The next battleground for replacing fossil fuel-guzzling vehicles will be U.S. interstate highways, where longhaul trucks keep the economy moving.
Electric trucks are coming, and they’ll be cleaner and cheaper to operate than conventional models that burn diesel, according to Tesla Inc., which already has prototypes on the road. Diesel advocates say range and recharging will be bigger hurdles for massive 18-wheelers than they have been for cars, and it will be several years before battery-powered models are ready for the open road.
The shift comes amid a growing debate over U.S. vehicle emission standards. President Donald Trump is seeking to roll back limits, while California and other states are challenging the plan in the court.
“Right now, we don’t think it’s viable,” said Jon Mills, a spokesman for engine maker Cummins Inc. Electric trucks are “more viable where you have shorter routes, less loads, and you’re able to recharge.”
In our third episode of RoadSigns, we ask: Will your next truck be a plug-in? Hear a snippet from Mike Roeth, executive director of the North American Council for Freight Efficiency, above, and get the full program by going to RoadSigns.TTNews.com.
The transition will have a significant impact on commerce and the environment. Trucks are the lifeblood of the U.S. economy, handling 71% of the food, retail goods, construction supplies and other freight delivered every day. They also are a significant source of air pollution. U.S. greenhouse gases from medium- and heavy-duty trucks increased 85% from 1990 to 2016, according to the Environmental Protection Agency, accounting for about 23% of carbon emissions from transportation in 2016.
While electric trucks will curb pollution, it’s not clear the industry is ready to switch, Mills said. For starters, longhaul truckers would need a place to recharge during cross-country trips. Plus, batteries are heavy, and adding weight cuts into the cargo truckers are paid to haul.
Cummins supplies engines for vehicles including consumer pickups, fire engines, tractors and heavy-duty trucks. Most burn diesel and the Columbus, Ind.-based company has some that use natural gas. It also is developing electric motors, but Mills doesn’t expect much demand for them in big trucks anytime soon.
Diesel will be “the primary option for heavy-duty trucking markets, longhaul especially, for a decade or more,” Mills said in an interview.
Tesla expects it sooner. The top electric car maker unveiled the Semi in November, a Class 8 truck that can haul a maximum vehicle weight of 80,000 pounds, the standard size for longhaul shipping. It will go about 500 miles (805 kilometers) on a charge, with a base price of $180,000. A cheaper version will go 300 miles. The company expects to deliver production models next year and said Walmart Inc. and PepsiCo Inc. are among customers that have placed orders.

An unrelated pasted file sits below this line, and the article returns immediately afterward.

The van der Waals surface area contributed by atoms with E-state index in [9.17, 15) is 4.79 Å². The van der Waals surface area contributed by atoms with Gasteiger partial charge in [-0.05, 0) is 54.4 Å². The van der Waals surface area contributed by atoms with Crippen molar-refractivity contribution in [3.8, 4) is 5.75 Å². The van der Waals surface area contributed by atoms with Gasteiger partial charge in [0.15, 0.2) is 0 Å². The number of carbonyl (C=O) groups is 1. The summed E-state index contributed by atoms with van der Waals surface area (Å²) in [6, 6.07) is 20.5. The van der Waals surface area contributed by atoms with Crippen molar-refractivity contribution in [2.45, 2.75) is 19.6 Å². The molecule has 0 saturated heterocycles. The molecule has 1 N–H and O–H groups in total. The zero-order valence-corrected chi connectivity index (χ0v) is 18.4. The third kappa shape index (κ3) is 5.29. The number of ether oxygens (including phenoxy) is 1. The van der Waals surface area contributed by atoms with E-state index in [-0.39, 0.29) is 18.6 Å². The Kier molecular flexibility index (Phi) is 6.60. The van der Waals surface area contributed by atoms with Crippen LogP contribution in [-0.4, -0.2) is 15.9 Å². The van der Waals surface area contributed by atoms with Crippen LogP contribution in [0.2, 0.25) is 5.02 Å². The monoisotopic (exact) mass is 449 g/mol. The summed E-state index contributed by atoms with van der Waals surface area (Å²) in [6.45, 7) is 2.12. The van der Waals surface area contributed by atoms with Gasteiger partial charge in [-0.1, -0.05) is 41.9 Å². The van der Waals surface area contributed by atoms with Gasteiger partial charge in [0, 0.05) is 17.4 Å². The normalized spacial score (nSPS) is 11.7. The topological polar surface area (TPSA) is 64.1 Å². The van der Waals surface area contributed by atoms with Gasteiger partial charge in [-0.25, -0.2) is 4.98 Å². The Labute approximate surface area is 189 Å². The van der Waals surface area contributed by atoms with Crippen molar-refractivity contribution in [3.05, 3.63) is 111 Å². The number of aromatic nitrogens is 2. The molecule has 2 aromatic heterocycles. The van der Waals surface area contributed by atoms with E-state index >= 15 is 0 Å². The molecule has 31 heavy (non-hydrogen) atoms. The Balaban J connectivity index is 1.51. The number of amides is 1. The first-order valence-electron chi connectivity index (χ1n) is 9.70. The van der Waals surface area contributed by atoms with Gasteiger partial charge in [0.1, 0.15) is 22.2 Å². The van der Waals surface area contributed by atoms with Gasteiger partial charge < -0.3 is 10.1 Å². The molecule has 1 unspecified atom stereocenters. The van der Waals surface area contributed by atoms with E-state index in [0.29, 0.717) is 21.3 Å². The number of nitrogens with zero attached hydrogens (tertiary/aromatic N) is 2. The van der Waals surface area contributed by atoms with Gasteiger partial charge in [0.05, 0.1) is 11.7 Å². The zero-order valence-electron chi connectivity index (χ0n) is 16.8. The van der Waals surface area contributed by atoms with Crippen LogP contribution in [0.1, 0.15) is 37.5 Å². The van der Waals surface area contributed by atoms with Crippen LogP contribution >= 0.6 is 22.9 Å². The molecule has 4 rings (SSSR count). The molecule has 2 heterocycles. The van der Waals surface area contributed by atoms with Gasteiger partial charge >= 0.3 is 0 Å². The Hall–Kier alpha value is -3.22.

Tesla CEO Elon Musk said during the November introduction that the Semi costs about $1.26 per mile to operate, compared with $1.51 a mile for diesel models. The company declined to answer additional questions about the Semi.
Diesel backers question Tesla’s claims.
“It’s easy if you’re just coming into this market to say, ‘They’re $1.50 per mile and we can do it for $1.20,’ said Allen Schaeffer, executive director at the Diesel Technology Forum trade group. “But where’s the proof? I haven’t seen it.”
Diesel trucks are entrenched in the shipping industry, and there’s little need for a new entrant, Schaeffer said. The industry has made significant advances in reducing pollution. According to EPA estimates, emissions from current engines are about 85% lower than before 2007, when new standards took effect.
“Diesel is the benchmark for energy efficiency,” Schaeffer said. “Diesel dominates the entire sector.”
There are other issues that concern truckers. A 500-mile range is fine for shorter delivery routes but diesel trucks typically go much farther before refueling, sometimes more than 2,000 miles. Also, some drivers get paid by the mile and wouldn’t make money while batteries recharge.
Tesla said it is planning a high-speed truck Megacharger that, in about 30 minutes, would give a battery enough juice to go 400 miles. The company hasn’t said when it would be available.
A rendering of the UPS fully electric class 6 delivery truck. UPS will collaborate with Thor Trucks, Inc. to develop and test the truck. (UPS)
Thor Trucks Inc. also is developing electric trucks, but the Los Angeles-based company is focusing initially on shorter delivery routes. UPS Inc. is testing a medium-duty vehicle now.
Thor announced a Class 8 in December. CEO Dakota Semler said already has orders, though he wouldn’t identify the customers. The ET-One is designed for customers with shorter delivery needs. It will have a top range of 300 miles and a base price of $150,000. The company said the battery can fully recharge in 90 minutes.
“If you’re able to produce a vehicle that would save fleets money, there’s really no reason why you’re not able to adopt more of them,” Semler said in an interview.
Electric trucks are slowly gaining momentum, said Don Ake, vice president of commercial vehicles at FTR Transportation Intelligence. They’ll enter the market next year, and he said they would be a more competitive option in about five years.
“There’s going to be a competitive battle at some point,” Ake said. “Diesel isn’t going down without a fight.”